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Exercise…His daughter was fixated. As if it was the only word she knew! And now she’d given him this diet magazine to inspire him…full of waffle about what to eat, what made you fat, what didn’t, Joe thought, flicking the pages as his knees pumped up and down. Left, right, left, right, left right. Quicker now, higher, higher! Feel the burn!

He imagined he was running in a marathon, leading the pack, or perhaps he was a greyhound on the home straight, or better still a jockey in the Grand National..let the animal make the effort…

Effort…he managed to lift his knee a fraction higher. Left, right, left, right… His daughter had told him that if he didn’t feel the burn, it wasn’t doing him good.

He didn’t know about burn, but his legs felt like jelly…his heels were barely leaving the floor now. He just hoped to God that all this exercise was registering on the fancy gadget his daughter had bought him. It looked like a wristwatch, but in some magical way it could measure his activity, and calculate how many calories he’d used, how much weight he’d lost. He extended his arm to squint at it. He didn’t understand electronics. He thought of it is more of a spy than a help.

He’d foolishly told his daughter that his doc had classed him as morbidly obese. Bi—ig mistake. Exercise, she’d said firmly Exercise, exercise, exercise…it didn’t matter how many times he told her that it was a only posh way of saying fat. But it wasn’t him at all…he was big-boned, well-built, a fine figure of  man and as for morbid. Poppycock! Morbid meant miserable and moody. You look it up, he’d told her. I’m of a cheerful disposition, ask anybody!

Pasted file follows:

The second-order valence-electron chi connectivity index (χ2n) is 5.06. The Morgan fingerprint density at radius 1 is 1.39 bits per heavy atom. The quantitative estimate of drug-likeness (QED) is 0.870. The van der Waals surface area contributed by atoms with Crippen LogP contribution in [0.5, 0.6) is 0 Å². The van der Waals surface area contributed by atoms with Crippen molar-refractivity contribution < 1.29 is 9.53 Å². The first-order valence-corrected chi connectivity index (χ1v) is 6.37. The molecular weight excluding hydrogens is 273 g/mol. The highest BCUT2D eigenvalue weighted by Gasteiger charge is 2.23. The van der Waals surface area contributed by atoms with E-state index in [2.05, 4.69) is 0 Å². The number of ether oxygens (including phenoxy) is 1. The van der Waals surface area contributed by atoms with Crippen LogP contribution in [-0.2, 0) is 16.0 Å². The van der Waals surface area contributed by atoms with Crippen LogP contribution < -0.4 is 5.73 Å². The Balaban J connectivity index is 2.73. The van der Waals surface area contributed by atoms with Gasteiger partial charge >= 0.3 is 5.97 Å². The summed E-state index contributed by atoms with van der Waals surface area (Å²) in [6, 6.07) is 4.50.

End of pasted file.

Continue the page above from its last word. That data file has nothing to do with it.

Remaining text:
She wasn’t convinced, so he’d agreed to this exercise lark to please her, to shut her up. Although, between you, me and the doorpost, he had to admit that his midriff had a bit of a wobble… and his trousers were a smidgeon tight…

She’d be home from work soon. Time for one last burst…left, right, left, right, and his arms…Up down, up down…Know-it-all-George at the pub had said arm movements counted as steps…He’d better be a few pounds lighter after all this effort or she’d grumble for Britain!

At the sound of her key in the lock, Joe flopped back in his chair, knackered. All this running-on-the-spot while he sat in his armchair watching TV was exhausting—his legs felt all wobbly…

“All right, Dad?” Chloe asked. “You look hot….”

“Just all this exercise,” Joe said,managing to sound badly done by. “I hope I don’t end up looking gaunt….D’you think I can have a beer from the fridge. Cool me down…”

“Water would be best! Well, just this once,” she said when he pulled a face. “Have you any idea how many calories are in that can? Just a minute…How far have you run?”

“Miles and miles,” Joe lied. “Just got back.”